Tanya Luis: It is Scientific American60-second science. I’m Tanya Lewis.

A draft Supreme Court opinion expired on Monday, causing shock. The opinion – if formally adopted – will be repealed Rowe vs. Wade, the remarkable 1973 decision guaranteeing the right to abortion. Although experts expected this result, the leak was still a surprise.

Diana Green Foster: The heartlessness of the decision is also somewhat shocking …, the idea that the Constitution does not protect people’s decisions about something as fundamental as birth, when it has such a huge impact on their health and their ability to support their children.

Louis: It is Diana Green Foster, Professor of Obstetrics, Gynecology and Reproductive Sciences at the University of California, San Francisco. She led Deviation studya longitudinal study of nearly 1,000 women seeking abortions who either had them or were “rejected” because they were just above the limit of pregnancy.

Contrary to what some anti-abortion activists say, abortion has taken place no harm women. In fact, the women who were it can not for access to abortion are those who see negative effects, the study found.

Foster: What we are seeing are very large health burdens, greater risks to the health of people who are pregnant to term. This is consistent with the medical literature. We see greater complications from childbirth than from abortion, and in fact two women died after giving birth.

Louis: But the impact is not limited to health. Denial of abortion also had long-term negative effects on families’ finances.

Foster: Once a group has given birth, people who have had abortions and have been denied abortions there, you can see in their credit files, you can see in their public financial records that one group has suffered greater bankruptcies, evictions, more great debt from other people who received their requested abortion.

Louis: The lack of access to abortion and forcing them to conceive by term has led to worse outcomes for these women. I should note that the Turnaway study includes women in particular, but of course not all people who become pregnant or seek an abortion are women.

And it is not that people who have abortions are radically different from those who want children. In fact, many women who sought abortion later had children when they were ready, and those children did better and were safer, Foster and her colleagues found.

Foster: When they continue to have an abortion and continue to have a baby, we see that these babies do better than their own children because their mother is denied an abortion because of the mother’s emotional connection to the child, the children’s economic well-being – the chance to live in a house with enough money to pay for food and health.

Louis: If the draft opinion becomes official, it will immediately open the door for states to pass laws restricting or banning abortion altogether. In fact, 13 states already have so-called trigger laws that will take effect immediately deer is overwhelmed. To have an abortion, pregnant women in those states will have to travel outside the state if they can afford to have one – or will not be able to have an abortion.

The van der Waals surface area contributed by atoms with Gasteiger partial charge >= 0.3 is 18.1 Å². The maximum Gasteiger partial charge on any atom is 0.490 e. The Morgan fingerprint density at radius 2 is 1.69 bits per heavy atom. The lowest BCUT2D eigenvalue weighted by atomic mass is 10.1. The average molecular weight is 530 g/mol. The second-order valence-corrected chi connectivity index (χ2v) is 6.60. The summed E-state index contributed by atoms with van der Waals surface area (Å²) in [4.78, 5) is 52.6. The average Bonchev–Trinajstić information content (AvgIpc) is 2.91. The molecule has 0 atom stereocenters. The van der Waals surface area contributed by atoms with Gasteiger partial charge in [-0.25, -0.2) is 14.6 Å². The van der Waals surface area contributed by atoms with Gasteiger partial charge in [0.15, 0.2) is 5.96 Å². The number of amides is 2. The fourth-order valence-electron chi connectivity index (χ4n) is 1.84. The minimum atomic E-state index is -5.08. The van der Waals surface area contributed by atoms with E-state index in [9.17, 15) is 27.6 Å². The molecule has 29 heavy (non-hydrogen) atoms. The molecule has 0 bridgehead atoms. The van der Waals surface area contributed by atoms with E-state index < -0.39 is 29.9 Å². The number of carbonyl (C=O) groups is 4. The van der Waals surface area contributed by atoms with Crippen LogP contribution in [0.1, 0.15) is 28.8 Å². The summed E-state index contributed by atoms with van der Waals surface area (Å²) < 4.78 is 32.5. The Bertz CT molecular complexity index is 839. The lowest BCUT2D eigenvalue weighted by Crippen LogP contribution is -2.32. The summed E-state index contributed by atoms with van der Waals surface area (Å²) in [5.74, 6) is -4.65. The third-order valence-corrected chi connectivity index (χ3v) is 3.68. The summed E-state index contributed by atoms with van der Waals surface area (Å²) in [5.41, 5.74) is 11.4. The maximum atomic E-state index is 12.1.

And the consequences for those who cannot get the care they want will be serious.

Foster: For people who can’t have an abortion because the Supreme Court simply allows states to ban abortions, we will see poorer physical health, greater economic hardship, lower achievement of ambitious plans, children raised in more insecure economic circumstances and people’s lives turned upside down.

Louis: Another rollover effect deer is that fewer medical providers will be trained to perform abortions. In a study published in the journal Obstetrics and Gynecology in April, researchers found that about 45% of obstetrician-gynecologist residency programs are in countries that are safe or likely to ban abortion if the Supreme Court overturns deer. This means that a similar percentage of obstetricians and gynecologists will not have access to abortion training.

Co-author of the study Jody Steinauer is a professor at UCSF and director of Kenneth J.’s training program. Ryan on abortion and family planning.

Steinauer: Taking a step back … medical students and nurses need to be able to advise people on their pregnancy options and, you know, it will now be really important for all doctors, nurses and really all healthcare providers to be able to facilitate of very quick recommendations for people.

So, if someone is able to have a really early abortion, gestational limit …, they will need to be referred very quickly for care.

Louis: And these laws are not only relevant to abortion – they also affect the training of other skills, including miscarriage management.

According to Steinauer, national and international obstetrician-gynecologist accreditation organizations require providers to know how to empty the uterus, and even if an individual doctor objects to an abortion, they must be able to do so in an emergency to save the parent’s life.

And this can be really important in countries that pass laws that restrict abortion even in the most extreme circumstances, such as rape or incest.

Steinauer: I really hope that what will happen is: all these triggering laws that come into force, I hope, will not be able to be implemented without exception. Because if a country, say, bans abortion, except in very specific circumstances about saving a pregnant woman’s life or perhaps having serious health consequences, then many of the clinics that currently provide care for loved ones will really need hospitals and practicing clinicians who do gynecology to strengthen mainly to ensure legal abortions.

[The above text is a transcript of this podcast.]


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